Alumni Profiles     


Florence Byham Weinberg, '54    
         Distinguished Alumna, 2008


The Distinguished Alumni Awards are given to Park alumni who have distinguished themselves through career service or community achievements. Florence Byham Weinberg, ’54, Ph.D., is Park University’s 2008 Distinguished Alumna.

Weinberg retired in 1999, leaving behind a remarkable career in the world of academia to embark on a new and distinguished career as a novelist.

Originally from the high desert country of New Mexico, Weinberg traveled the world as an Army brat during World War II. Before finding her way to Park, she had already published a poem and written and illustrated her first “novel.” At Park, Weinberg earned degrees in French and Spanish. She followed these with a master’s degree in Spanish and a doctorate in French.

Weinberg spent the next 34 years as a professor of modern languages, including 22 years at St. John Fisher College in Rochester, N.Y., and 10 years at Trinity University in San Antonio. Throughout this time she served as chair of the language departments, director of international studies, authored more than 20 scholarly articles and four scholarly books. While at St. John Fisher, Weinberg was named “Teacher of the Year.” In addition, she received the Distinguished Scholarship Achievement Award and the National Endowment for the Humanities Senior Fellowship (1980-81), as well as several NEH summer research grants, awards and fellowships. She has published many articles in learned journals on French and Spanish Renaissance subjects, contributed to literary dictionaries, Festschrifts, collected volumes and other publications. She has reviewed for specialized journals on French literature in the U.S. and abroad. Along with her late husband, noted scholar Kurt Weinberg, she continued to travel extensively, working and researching in Canada, France, Germany, Mexico, Spain and Switzerland.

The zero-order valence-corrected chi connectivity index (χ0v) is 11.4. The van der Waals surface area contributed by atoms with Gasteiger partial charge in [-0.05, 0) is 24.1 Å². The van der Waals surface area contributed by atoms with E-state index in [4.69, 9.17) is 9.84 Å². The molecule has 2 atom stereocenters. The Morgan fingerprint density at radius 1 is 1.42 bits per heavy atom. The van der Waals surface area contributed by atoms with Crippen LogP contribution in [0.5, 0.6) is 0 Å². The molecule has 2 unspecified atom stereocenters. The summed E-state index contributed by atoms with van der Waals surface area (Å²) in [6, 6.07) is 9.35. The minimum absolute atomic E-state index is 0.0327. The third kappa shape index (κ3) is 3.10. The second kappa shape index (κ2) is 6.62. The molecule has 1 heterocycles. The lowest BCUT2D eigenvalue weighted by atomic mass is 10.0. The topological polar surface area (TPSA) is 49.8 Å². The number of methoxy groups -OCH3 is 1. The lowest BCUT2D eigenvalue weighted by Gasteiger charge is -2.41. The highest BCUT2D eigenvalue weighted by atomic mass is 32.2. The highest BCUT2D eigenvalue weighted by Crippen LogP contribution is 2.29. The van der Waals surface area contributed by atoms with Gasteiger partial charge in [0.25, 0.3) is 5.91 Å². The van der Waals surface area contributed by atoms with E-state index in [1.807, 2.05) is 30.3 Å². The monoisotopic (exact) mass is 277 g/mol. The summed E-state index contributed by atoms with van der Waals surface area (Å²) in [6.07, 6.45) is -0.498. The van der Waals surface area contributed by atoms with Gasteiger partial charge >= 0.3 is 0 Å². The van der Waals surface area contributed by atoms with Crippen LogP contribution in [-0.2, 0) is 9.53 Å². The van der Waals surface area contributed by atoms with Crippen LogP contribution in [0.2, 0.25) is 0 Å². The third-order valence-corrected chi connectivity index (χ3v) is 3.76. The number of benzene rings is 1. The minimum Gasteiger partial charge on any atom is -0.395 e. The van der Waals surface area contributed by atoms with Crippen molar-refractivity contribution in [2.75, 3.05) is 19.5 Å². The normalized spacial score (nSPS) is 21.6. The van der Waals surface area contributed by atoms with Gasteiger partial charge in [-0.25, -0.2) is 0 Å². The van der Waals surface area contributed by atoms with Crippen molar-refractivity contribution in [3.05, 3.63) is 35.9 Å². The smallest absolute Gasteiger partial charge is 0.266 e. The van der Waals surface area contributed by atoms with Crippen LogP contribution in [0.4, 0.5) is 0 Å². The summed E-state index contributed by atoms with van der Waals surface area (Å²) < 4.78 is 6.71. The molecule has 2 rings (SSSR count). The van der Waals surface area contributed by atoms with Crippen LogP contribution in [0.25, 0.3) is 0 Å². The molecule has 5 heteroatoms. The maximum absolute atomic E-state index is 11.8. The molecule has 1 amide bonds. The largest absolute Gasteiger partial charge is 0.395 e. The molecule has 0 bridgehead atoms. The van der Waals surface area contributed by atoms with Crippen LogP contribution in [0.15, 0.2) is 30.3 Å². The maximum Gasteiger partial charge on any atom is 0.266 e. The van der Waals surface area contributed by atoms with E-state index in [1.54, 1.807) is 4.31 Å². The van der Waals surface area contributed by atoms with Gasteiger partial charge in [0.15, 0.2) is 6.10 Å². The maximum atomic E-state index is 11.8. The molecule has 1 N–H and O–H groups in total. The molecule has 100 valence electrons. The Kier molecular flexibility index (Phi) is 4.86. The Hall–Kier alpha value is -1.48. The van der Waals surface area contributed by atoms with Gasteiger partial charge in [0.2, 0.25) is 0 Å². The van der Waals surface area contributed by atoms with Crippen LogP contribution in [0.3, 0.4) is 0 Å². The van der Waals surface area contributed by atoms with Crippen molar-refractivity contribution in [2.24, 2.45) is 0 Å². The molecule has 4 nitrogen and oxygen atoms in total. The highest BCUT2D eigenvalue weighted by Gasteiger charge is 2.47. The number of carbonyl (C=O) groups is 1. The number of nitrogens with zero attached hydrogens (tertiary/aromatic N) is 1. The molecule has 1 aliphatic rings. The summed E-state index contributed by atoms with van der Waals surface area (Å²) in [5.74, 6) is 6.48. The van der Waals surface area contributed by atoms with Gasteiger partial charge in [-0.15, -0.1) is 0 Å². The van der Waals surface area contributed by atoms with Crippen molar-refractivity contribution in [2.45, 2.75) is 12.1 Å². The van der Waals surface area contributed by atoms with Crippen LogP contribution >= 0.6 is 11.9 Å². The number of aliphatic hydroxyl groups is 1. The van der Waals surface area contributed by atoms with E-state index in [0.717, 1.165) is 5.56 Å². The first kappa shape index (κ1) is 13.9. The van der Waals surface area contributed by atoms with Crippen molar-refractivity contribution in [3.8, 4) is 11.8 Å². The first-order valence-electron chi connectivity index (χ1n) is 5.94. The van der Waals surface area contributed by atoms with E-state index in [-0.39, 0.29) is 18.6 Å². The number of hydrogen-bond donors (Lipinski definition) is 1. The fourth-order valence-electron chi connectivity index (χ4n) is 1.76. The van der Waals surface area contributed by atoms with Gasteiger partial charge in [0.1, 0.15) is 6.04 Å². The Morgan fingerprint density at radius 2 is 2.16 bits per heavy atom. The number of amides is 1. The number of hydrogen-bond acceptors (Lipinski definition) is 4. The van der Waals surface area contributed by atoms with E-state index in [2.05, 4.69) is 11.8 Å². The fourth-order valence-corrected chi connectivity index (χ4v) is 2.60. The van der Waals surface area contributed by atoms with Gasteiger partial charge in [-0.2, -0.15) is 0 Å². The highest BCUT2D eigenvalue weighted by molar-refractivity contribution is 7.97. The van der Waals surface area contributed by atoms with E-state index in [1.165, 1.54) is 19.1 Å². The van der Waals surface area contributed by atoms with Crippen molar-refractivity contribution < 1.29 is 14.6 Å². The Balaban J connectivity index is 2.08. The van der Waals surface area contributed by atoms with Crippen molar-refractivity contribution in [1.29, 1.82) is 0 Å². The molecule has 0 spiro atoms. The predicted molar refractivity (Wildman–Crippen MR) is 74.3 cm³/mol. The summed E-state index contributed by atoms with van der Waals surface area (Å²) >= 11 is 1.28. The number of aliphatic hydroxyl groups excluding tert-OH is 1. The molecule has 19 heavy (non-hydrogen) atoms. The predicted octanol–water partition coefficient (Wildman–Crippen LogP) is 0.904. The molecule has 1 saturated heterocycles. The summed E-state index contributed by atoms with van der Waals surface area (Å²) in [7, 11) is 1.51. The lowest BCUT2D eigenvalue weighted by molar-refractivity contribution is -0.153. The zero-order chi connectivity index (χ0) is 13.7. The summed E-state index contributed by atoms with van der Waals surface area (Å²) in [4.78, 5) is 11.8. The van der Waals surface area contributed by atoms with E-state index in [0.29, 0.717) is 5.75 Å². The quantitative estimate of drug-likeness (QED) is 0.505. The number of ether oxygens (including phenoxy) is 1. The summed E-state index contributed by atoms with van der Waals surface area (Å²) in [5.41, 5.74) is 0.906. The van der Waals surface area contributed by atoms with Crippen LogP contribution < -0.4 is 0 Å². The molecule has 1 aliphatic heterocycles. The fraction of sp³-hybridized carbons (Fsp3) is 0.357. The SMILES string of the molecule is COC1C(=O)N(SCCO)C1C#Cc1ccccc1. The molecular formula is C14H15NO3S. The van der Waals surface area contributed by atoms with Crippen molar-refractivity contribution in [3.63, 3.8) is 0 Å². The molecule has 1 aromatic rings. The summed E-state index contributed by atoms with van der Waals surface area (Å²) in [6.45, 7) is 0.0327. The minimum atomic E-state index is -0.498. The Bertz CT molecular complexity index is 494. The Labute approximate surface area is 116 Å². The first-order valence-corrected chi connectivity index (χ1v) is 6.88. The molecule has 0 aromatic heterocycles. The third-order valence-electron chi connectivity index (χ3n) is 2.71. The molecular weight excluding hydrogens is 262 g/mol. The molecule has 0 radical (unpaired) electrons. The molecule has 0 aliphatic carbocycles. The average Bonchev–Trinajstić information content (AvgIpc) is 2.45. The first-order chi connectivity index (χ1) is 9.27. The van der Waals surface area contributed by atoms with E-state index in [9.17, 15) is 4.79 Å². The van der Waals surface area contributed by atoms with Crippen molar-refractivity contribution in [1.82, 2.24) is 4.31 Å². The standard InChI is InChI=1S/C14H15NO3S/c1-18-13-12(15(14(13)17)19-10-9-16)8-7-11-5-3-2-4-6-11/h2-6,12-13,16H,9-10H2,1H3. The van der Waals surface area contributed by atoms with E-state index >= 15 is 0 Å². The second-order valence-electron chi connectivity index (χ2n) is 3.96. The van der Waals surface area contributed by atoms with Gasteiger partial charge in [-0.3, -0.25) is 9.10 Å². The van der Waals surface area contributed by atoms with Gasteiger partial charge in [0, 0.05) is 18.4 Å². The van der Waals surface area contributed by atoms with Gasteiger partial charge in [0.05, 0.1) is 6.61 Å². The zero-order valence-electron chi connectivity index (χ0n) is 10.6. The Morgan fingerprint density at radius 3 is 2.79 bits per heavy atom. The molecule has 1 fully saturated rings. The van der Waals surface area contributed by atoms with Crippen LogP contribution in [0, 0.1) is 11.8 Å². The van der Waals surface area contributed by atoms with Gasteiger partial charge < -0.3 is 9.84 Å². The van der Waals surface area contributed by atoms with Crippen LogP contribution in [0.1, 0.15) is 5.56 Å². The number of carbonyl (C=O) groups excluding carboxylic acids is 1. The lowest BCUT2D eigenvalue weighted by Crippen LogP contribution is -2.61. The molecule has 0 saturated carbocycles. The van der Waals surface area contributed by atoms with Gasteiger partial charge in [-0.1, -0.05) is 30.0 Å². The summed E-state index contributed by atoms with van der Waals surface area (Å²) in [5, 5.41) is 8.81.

Since leaving the world of higher education, Weinberg has produced eight novels, ranging from fantasy to historical romance and mystery. Three are a series of historical mysteries, starring an 18th century Jesuit missionary, with settings in the Sonoran Desert and an ancient monastery in Spain. A fourth is a historical novel, based on the struggle to establish missions along the San Antonio River. Her most recent work, Seven Cities of Mud, was released this spring. It is a historical novel about the second expedition up the Rio Grande River in 1581, 40 years after Coronado’s attempt to find the Seven Cities of Gold. She has received critical acclaim for Apache Lance, Franciscan Cross, as a finalist for the 2006 WILLA literary award in the historical fiction division (from The Women Writing the West), and as the 2007 New Mexico Book Award Finalist in two categories: best historical fiction and best book on the Southwest. She has served four residencies at The Hambidge Center for Writers and Artists (1999, 2000, 2001 and 2003), in Rabun Gap, Ga.

Weinberg resides in San Antonio where she enjoys the western life of which she writes. An avid horse enthusiast, she also hikes, bikes and travels. She is currently working on the fourth addition to her mystery series. Fellow classmate Elizabeth Altfather Core, ’54, wrote in her nomination of Weinberg, “Flo is amazing!”